The UK has a very complicated vehicle taxation and roadworthiness system that I’m not going to go into, because if you’re only there for less than 28 days you can ignore it completely and if you’re there for longer you can consult the British DVLA.

Speed Limits:

Speed limits are signposted very clearly everywhere in Europe, it’s really easy to follow the speed limit and we found there was a way to change the mileometer on the Picasso so it showed the speed in kph.  Germany has very clear speed limits except on the Autobahn, where there is no upper speed limit, only a suggested speed limit in adverse weather conditions.  This teaches you to look at the state of the road, the congestion, the road surface (e.g. is it icy, wet or dry) and use your own judgement.  If you lack this judgement, or if you’re a new driver, stick to 70-80 miles per hour and you’ll generally not be out of place amongst the traffic.  Remember, it’s illegal to take a slow moving vehicle on a motorway or freeway in most European countries so you MUST make an effort to keep up with the slowest moving flow of traffic on the road.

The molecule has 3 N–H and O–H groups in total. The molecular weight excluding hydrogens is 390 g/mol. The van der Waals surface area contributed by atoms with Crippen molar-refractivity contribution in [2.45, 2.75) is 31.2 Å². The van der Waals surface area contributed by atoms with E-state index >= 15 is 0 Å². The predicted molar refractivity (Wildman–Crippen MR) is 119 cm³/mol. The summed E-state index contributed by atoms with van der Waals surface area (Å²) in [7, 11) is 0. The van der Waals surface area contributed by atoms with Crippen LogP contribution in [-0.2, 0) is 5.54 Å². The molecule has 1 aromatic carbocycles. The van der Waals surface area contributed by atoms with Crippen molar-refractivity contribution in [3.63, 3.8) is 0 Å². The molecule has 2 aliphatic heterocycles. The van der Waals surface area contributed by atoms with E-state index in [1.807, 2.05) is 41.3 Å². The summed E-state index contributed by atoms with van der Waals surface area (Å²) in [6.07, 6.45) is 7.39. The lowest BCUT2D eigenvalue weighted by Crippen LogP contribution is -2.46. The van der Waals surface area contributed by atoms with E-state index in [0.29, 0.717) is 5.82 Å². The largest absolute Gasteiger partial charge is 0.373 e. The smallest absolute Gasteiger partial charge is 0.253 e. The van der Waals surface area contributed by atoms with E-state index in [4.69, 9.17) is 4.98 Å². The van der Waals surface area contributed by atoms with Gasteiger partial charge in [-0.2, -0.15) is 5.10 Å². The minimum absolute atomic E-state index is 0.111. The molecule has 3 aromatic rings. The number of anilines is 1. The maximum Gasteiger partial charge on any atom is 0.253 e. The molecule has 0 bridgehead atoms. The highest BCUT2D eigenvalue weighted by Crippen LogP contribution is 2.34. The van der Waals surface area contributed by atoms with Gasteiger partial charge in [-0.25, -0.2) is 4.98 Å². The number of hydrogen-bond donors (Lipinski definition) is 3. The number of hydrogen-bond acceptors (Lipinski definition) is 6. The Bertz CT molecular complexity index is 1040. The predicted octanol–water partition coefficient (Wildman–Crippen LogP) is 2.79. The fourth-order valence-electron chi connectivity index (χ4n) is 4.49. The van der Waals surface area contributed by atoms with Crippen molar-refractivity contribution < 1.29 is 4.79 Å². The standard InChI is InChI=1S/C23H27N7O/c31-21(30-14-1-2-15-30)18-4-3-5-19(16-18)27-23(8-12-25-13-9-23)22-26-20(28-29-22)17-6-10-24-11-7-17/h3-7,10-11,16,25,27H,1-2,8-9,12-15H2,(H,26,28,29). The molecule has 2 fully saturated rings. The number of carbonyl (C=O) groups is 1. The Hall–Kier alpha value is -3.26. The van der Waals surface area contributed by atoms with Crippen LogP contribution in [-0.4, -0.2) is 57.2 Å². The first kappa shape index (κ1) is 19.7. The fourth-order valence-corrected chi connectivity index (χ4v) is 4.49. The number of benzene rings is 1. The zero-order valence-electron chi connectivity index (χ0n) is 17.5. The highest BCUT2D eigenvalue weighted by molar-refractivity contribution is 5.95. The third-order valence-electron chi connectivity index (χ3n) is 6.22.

Carrying hazardous/dangerous items such as weapons in your vehicle:

Check the individual country’s requirement as it ranges from 100% legal to hold it whilst driving (swords in Poland) to 99.9% illegal to have it in the car (guns in Britain).  Each country has it’s own definition of what is hazardous or dangerous, just to complicate matters even more.

Further Reading

You may also want to check out these other articles I’ve written to help you drive in Europe and beyond:
Buying petrol in Europe
International Window Tinting Laws Around the World
Travel Money Guide a helpful article explaining how to access your money and what sort of money to take when travelling in Europe, including answering questions about working in Europe, using credit cards and ATM machines. Essential reading if you’re planning a European road trip or driving in Europe.

Coming soon:  Driving with your pets in Europe, and pet-transport laws.

Flash Gordon Failed, Then